Several Dutch hosting companies will not voluntarily remove such content, insisting that a judge decide whether it meets the legal definition of so-called child pornography. Even when they agree, abuse imagery reappears almost at once, setting the cycle back in motion.

The Dutch police say they do not have the resources to play what is essentially an endless game of Whac-a-Mole with these companies, according to Arda Gerkens, a Dutch senator who leads Meldpunt Kinderporno, the Dutch child abuse hotline.

“It takes a lot of time,” Ms. Gerkens said, “and basically, they are swamped.”

That means results like last month's, while relished by hotlines around the world, are likely to remain rare.

‘Our Little Community'

The trio of shuttered websites first emerged in early 2012, according to domain records and transcripts of online chats.

Their professed goal was to offer an easily accessible digital space for pedophiles and sexual predators to indulge their twisted obsessions, which had often been shunned even on notorious websites like 4chan and 8chan.

At least initially, the sites steered clear of imagery that was obviously illegal, the records show, focusing instead on photos and videos of young children posing in revealing clothing. Even so, the founder of the sites identified in the transcripts expressed surprise in 2014 that they had “lasted so long.”

But the Canadians were already on to them. By then, the small hotline had been alerted to dozens of illegal images on the websites.

As the sites gained in popularity, child sexual abuse content became more and more common. The transcripts, which include over 10,000 time-stamped messages on a chat app, show how the founder, a man identifying himself as Avery Chicoine, reveled in the opportunity to interact with others who shared his interests.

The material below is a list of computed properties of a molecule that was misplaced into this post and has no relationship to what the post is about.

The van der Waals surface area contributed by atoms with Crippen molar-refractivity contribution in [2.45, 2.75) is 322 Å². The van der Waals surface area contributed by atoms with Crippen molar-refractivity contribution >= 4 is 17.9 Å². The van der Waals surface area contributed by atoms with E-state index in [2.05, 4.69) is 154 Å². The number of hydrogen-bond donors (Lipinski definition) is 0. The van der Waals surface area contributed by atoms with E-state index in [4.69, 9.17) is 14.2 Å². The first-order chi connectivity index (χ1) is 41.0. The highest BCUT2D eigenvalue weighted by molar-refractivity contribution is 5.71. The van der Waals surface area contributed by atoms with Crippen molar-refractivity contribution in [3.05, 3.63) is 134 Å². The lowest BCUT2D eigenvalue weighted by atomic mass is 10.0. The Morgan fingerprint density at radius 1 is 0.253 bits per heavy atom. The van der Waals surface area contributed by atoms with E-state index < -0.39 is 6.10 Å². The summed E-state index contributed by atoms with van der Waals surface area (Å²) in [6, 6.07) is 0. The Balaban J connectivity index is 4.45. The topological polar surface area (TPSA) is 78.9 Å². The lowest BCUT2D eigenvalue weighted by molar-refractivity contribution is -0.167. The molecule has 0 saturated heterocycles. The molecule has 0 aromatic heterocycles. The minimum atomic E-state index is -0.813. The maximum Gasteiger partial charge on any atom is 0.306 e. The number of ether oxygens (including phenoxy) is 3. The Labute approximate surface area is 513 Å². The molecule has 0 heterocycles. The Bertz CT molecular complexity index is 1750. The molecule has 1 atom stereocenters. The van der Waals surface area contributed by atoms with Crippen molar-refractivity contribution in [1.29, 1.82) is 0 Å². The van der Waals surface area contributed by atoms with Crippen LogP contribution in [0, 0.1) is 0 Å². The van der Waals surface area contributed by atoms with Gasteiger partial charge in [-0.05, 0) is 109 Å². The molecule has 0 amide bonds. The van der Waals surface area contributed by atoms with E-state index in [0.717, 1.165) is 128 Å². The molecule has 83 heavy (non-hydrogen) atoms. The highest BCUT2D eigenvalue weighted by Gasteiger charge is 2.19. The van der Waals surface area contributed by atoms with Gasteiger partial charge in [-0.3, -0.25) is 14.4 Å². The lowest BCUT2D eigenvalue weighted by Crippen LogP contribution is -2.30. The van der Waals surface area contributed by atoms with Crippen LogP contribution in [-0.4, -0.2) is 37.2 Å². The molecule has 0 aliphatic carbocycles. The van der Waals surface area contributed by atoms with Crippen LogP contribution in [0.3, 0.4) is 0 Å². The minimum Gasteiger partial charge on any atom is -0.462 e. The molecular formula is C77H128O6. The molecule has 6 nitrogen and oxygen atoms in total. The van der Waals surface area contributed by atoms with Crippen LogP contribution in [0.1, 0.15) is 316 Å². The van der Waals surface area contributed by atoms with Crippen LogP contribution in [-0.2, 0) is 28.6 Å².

“What we got here,” he wrote in 2015, “is our little community.”

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San Francisco

S.F. tech firm Cloudflare accused of protecting child-sexual-abuse websites, report says

Cloudflare lawyer says firm is working with investigators


San Francisco cybersecurity firm Cloudflare's services protected three child-sex-abuse websites for years, according to a new report.

The company, which sells website performance, reliability and security services, shielded the three sites from identification despite being notified by the National Center for Missing and Exploited Children about abuse imagery on the sites, according to the report Monday in the New York Times. The sites have since shut down.

Cloudflare lawyer Doug Kramer told this news organization on Monday that since the company's founding, it has taken online sexual exploitation seriously and has “worked hard to understand our role and what we could do to help, despite the fact that we don't host content and aren't in a position to remove content from the internet.” Cloudflare works with a number of international groups to support their investigations by providing information about Cloudflare customers, Kramer said.

One of Cloudflare's most-popular services hides clients' internet addresses, “making it difficult to identify the companies hosting them,” according to the Times. “The protections are valuable to many legitimate companies but can also be a boon to bad actors.”

An executive at the National Center for Missing and Exploited Children told the Times that starting in 2014 the center sent Cloudflare notices about the three sites, including thousands of notices last year, the report said.

A Canadian non-profit fighting child sex abuse that also investigated the sites provided records showing that since early 2017, more than 130,000 child-sexual-abuse reports were made about 1,800 sites Cloudflare protected, the Times reported. As of this month, the company was offering services to 450 sites that had been reported to the Canadian group, according to the Times, which cited the group's records.

Kramer told the Bay Area News Group in an emailed message that Cloudflare's cybersecurity services can protect a server from attacks, but that protection can make it hard for investigators to find and remove illegal content.

“We have worked to get rid of any barrier caused by our services for investigators and have included more than 60 entities … in our ‘trusted reporter' program to expedite information to them,” Kramer said. The company announced last month that it would develop a tool to allow investigators to get information “instantaneously,” Kramer said.